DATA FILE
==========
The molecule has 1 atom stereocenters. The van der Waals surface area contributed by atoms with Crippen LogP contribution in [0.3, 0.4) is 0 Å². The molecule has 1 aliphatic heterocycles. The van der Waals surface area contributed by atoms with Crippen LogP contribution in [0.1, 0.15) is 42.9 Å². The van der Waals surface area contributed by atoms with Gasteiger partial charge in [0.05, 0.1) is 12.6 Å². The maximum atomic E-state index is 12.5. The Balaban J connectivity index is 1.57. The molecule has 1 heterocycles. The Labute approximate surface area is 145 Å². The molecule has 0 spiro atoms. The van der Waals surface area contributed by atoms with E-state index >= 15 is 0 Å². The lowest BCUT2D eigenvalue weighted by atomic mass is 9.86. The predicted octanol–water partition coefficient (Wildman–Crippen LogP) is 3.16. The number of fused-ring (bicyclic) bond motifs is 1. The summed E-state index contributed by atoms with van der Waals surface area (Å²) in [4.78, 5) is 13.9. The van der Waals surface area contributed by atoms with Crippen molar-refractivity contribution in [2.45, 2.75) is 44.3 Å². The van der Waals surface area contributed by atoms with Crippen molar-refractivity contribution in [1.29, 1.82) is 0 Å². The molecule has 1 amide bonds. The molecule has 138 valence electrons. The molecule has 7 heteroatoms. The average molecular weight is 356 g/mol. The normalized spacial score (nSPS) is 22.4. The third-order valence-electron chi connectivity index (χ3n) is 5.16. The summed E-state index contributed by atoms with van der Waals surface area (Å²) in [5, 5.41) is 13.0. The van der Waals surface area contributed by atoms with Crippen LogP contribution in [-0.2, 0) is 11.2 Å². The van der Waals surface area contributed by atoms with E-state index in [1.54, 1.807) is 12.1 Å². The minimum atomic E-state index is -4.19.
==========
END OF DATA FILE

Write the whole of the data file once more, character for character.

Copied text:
The molecule has 1 atom stereocenters. The van der Waals surface area contributed by atoms with Crippen LogP contribution in [0.3, 0.4) is 0 Å². The molecule has 1 aliphatic heterocycles. The van der Waals surface area contributed by atoms with Crippen LogP contribution in [0.1, 0.15) is 42.9 Å². The van der Waals surface area contributed by atoms with Gasteiger partial charge in [0.05, 0.1) is 12.6 Å². The maximum atomic E-state index is 12.5. The Balaban J connectivity index is 1.57. The molecule has 1 heterocycles. The Labute approximate surface area is 145 Å². The molecule has 0 spiro atoms. The van der Waals surface area contributed by atoms with E-state index >= 15 is 0 Å². The lowest BCUT2D eigenvalue weighted by atomic mass is 9.86. The predicted octanol–water partition coefficient (Wildman–Crippen LogP) is 3.16. The number of fused-ring (bicyclic) bond motifs is 1. The summed E-state index contributed by atoms with van der Waals surface area (Å²) in [4.78, 5) is 13.9. The van der Waals surface area contributed by atoms with Crippen molar-refractivity contribution in [2.45, 2.75) is 44.3 Å². The van der Waals surface area contributed by atoms with Crippen molar-refractivity contribution in [1.29, 1.82) is 0 Å². The molecule has 1 amide bonds. The molecule has 138 valence electrons. The molecule has 7 heteroatoms. The average molecular weight is 356 g/mol. The normalized spacial score (nSPS) is 22.4. The third-order valence-electron chi connectivity index (χ3n) is 5.16. The summed E-state index contributed by atoms with van der Waals surface area (Å²) in [5, 5.41) is 13.0. The van der Waals surface area contributed by atoms with Crippen LogP contribution in [-0.2, 0) is 11.2 Å². The van der Waals surface area contributed by atoms with E-state index in [1.54, 1.807) is 12.1 Å². The minimum atomic E-state index is -4.19.